Judicial independence is a consequence of the separation of powers. The concept of an independent judiciary is enshrined in the Charter section 11(d), which states that every one has the right “to be presumed innocent until proven guilty according to law in a fair and public hearing by an independent and impartial tribunal”. There are two dimensions of judicial independence: the individual independence of a judge, and the collective independence of the court. These dimensions are protected by the core characteristics of judicial independence. Namely, judges have complete independence in assigning and managing cases. Judges’ salaries are fixed regardless of the individual decisions they make, providing them with financial security. They cannot be fired for making a decision that the government does not like, giving them security of tenure. Judges also have legal immunity, meaning they do not have to be worried about being sued for their decisions. Finally, the Canadian Judicial Council (CJC)responsible for promoting “efficiency, consistency, and quality judicial service”. One of their tasks is to investigate complaints about the conduct of judges inside and outside the courtroom. The CJC may make a recommendation to remove a judge from the bench, which is voted on by both houses of Parliament or a provincial legislature.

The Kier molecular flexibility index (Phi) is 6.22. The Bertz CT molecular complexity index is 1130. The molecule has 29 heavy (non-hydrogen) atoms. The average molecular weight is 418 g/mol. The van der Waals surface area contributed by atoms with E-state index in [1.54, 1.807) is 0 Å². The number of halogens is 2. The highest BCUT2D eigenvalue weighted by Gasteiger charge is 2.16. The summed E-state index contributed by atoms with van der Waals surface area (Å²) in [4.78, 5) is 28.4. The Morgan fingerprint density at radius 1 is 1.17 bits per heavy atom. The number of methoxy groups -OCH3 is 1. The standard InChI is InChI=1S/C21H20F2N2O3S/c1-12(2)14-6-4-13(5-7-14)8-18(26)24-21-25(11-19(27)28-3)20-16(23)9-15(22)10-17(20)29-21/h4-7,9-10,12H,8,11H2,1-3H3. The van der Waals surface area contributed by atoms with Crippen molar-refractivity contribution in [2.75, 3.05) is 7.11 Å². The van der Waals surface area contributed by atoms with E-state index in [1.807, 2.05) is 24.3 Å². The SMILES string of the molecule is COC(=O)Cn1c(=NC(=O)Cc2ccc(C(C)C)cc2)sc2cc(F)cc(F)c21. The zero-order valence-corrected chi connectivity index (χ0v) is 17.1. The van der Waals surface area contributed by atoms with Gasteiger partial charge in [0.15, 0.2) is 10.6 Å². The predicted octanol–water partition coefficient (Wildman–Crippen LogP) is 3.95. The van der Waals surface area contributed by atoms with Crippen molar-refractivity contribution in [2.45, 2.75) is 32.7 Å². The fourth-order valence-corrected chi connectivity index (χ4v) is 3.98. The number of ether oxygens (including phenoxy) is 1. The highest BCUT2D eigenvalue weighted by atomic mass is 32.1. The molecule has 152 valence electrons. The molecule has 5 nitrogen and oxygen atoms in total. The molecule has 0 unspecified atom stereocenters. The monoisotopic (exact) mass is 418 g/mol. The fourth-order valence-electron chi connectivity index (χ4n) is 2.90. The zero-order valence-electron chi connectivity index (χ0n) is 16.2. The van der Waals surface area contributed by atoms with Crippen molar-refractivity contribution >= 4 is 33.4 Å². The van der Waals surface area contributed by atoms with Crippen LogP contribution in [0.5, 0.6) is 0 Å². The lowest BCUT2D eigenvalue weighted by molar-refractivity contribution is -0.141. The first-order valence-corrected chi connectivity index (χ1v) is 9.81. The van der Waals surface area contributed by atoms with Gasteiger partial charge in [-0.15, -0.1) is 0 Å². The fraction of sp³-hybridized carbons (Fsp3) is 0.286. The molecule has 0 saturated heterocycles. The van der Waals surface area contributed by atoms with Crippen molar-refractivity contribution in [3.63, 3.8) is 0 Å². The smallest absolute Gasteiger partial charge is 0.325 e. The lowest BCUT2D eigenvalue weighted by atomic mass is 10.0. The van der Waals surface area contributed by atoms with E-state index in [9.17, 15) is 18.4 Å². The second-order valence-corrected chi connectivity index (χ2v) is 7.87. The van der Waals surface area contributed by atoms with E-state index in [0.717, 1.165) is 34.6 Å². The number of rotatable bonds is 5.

These protections ensure that a judge will be impartial to the greatest extent possible. They allow courts to apply the rule of law guaranteed under the Constitution.
The arbitrary detention of two Canadians raises concerns about the possibility of China’s further retaliation if Canada continues to detain Meng Wanzhou and then extradites her to the United States. There are compelling arguments for and against releasing Meng Wanzhou from Canadian custody. On one side, a former minister of justice and former Supreme Court justice, amongst others, cite a provision of the Canadian Extradition Act, which gives the federal Minister of Justice the power to intervene at any point, even when the case is before a judge. These high-profile Canadians are publicly pressing the current Minister of Justice, David Lametti, to order Meng Wanzhou’s release. They argue that the Minister of Justice should use his formal legal power to intervene in exchange for the release of the two Canadians detained in China.
On the other side, critics of Meng Wanzhou’s release argue that bending to ‘blackmail’ from China would create a “false equivalence between Canada’s legitimate arrest of Meng in accordance with our legal obligations” and China’s detention of the two Canadians. In addition, Canada’s national security advisor advised the Prime Minister shortly after Meng Wanzhou’s arrest that “there are no examples of the [justice] minister discharging a case for political or diplomatic reasons.”